TORONTO -- The Ontario government is taking over the management of five additional long-term care homes following a scathing military report detailing what the premier called “gut-wrenching” conditions in the facilities.

Four of the five privately-owned homes-- Orchard Villa in Pickering, Altamont Care Community in Scarborough, Eatonville Care Centre in Etobicoke, Hawthorne Place in North York--were the subject of the Canadian Armed Forces (CAF) report that was released on Tuesday and made severe claims in terms of cleanliness, aggressive behavior of staff and general care of patients.

Some of the most starting allegations included bug infestations, incidents of force feeding leading to "audible choking," and patients who were heard “crying for help with staff not responding.”

The fifth is Camilla Care Centre in Mississauga, where at least 61 residents have died after contracting COVID-19, according to provincial data.

Ontario Premier Doug Ford made the announcement alongside Minister of Long-Term Care Merrilee Fullerton and the Minister of Health Christine Elliott at Queen’s Park on Wednesday.

"We've already taken over two homes because we had concerns and now we are moving to take over these five homes because in the face of those accusations, in the face of these problems, we will use every tool at our disposal,” Ford told reporters on Wednesday afternoon.

"We need boots on the ground. I want eyes and ears in the homes that we're most worried about keeping close watch."

Earlier this week, the province ordered two hospitals to oversee the management of two long-term care homes struggling to deal with outbreaks. As of May 25, Southlake Regional Health Centre was appointed to temporarily manage River Glen Haven Nursing Home, operated by ATK Group Limited, in Sutton, Ont. for 90 days.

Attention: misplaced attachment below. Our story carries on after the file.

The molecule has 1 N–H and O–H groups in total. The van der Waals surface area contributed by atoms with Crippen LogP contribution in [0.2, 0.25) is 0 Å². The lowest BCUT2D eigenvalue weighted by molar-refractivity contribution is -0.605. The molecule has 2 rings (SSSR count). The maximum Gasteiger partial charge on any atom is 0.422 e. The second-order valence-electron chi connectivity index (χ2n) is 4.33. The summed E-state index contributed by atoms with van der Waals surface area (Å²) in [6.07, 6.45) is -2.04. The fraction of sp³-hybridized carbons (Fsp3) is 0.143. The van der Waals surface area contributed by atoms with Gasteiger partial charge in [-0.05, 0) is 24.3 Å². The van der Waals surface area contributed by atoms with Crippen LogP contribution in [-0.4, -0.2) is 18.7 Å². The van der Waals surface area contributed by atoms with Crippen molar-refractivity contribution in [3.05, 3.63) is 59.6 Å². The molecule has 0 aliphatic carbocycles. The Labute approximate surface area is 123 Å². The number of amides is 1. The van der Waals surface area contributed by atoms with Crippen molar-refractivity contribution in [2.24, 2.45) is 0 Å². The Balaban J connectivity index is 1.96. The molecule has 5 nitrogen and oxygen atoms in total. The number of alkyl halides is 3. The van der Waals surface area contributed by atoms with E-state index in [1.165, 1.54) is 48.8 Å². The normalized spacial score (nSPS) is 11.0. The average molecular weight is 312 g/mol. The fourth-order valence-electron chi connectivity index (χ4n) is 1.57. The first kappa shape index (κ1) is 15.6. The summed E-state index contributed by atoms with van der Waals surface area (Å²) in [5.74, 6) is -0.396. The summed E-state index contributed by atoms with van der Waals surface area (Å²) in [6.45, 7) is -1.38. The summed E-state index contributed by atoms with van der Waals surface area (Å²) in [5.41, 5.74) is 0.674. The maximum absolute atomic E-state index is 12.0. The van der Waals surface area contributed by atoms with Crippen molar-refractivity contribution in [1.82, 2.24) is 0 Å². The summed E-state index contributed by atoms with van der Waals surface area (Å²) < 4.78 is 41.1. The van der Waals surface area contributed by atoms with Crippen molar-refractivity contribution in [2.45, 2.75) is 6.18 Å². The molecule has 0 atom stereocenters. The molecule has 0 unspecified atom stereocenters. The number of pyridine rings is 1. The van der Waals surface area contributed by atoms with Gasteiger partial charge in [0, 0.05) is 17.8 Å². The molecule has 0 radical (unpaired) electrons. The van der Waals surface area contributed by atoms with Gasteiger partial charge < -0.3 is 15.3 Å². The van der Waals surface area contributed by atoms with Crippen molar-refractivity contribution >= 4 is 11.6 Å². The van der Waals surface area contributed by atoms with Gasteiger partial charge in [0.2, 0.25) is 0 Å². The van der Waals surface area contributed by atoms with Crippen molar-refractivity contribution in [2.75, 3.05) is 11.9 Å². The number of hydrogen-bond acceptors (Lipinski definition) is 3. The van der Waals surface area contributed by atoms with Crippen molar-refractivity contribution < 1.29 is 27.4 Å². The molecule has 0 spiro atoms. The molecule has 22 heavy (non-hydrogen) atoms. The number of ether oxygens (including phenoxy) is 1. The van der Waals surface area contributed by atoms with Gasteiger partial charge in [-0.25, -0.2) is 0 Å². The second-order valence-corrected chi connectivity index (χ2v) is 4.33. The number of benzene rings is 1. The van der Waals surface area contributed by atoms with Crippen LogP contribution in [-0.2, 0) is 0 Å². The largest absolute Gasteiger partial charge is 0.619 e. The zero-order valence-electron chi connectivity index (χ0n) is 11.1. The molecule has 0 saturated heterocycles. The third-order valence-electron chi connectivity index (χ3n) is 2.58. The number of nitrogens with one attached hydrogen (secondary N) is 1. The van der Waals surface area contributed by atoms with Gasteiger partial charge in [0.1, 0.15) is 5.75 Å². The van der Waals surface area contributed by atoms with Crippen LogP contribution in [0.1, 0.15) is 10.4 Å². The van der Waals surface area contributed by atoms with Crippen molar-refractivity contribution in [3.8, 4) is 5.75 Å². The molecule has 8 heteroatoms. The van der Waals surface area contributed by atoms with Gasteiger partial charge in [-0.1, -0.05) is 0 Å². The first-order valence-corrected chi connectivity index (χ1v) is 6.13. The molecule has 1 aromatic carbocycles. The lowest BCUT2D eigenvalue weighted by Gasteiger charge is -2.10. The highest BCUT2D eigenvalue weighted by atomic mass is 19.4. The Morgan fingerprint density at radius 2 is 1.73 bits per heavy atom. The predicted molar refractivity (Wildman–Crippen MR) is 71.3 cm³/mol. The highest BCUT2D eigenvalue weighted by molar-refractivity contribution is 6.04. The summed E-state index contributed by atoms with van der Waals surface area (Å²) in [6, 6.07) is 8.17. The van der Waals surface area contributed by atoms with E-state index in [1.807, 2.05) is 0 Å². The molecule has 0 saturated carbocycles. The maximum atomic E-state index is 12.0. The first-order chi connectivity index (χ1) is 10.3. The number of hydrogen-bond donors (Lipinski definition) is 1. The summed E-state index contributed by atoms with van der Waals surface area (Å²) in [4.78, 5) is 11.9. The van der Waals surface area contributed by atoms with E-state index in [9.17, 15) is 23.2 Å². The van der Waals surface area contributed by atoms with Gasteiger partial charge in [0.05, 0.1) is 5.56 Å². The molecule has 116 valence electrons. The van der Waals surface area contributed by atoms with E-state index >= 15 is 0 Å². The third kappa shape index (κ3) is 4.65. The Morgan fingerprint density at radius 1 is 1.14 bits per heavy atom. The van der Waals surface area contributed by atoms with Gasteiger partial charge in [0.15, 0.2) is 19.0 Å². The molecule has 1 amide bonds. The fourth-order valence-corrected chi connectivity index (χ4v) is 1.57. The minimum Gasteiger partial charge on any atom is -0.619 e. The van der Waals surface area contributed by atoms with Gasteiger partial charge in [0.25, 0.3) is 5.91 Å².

Humber River Hospital was ordered to manage Downsview Long-Term Care Home, operated by GEM Health Care Group, in North York.

Wednesday’s announcement marks the second time in which the province has availed itself of an emergency order allowing the government to manage these facilities.

‘Rigorous inspections’ will be conducted over next 21 days

Six teams of two inspectors will be sent to each of the homes highlighted in the military report as well as Camilla Care Centre in order to conduct an “expanded and rigorous inspection” of the facilities over a period of two weeks. Ford said that at least one of the inspectors will stay at the home for the entire duration of the assessment.

“They will conduct in-depth interviews with staff and residents, review charts and records, and report back with their findings,” Ford said.

Thirteen other facilities in Ontario that are facing challenges in managing outbreaks will also be subject to “rigorous inspections.” Ford added that he has asked the ministry to conduct random “spot checks” at these homes as well as others across the province.

"The reality is these problems are isolated,” Ford said. “What we saw yesterday is the worst of the worst."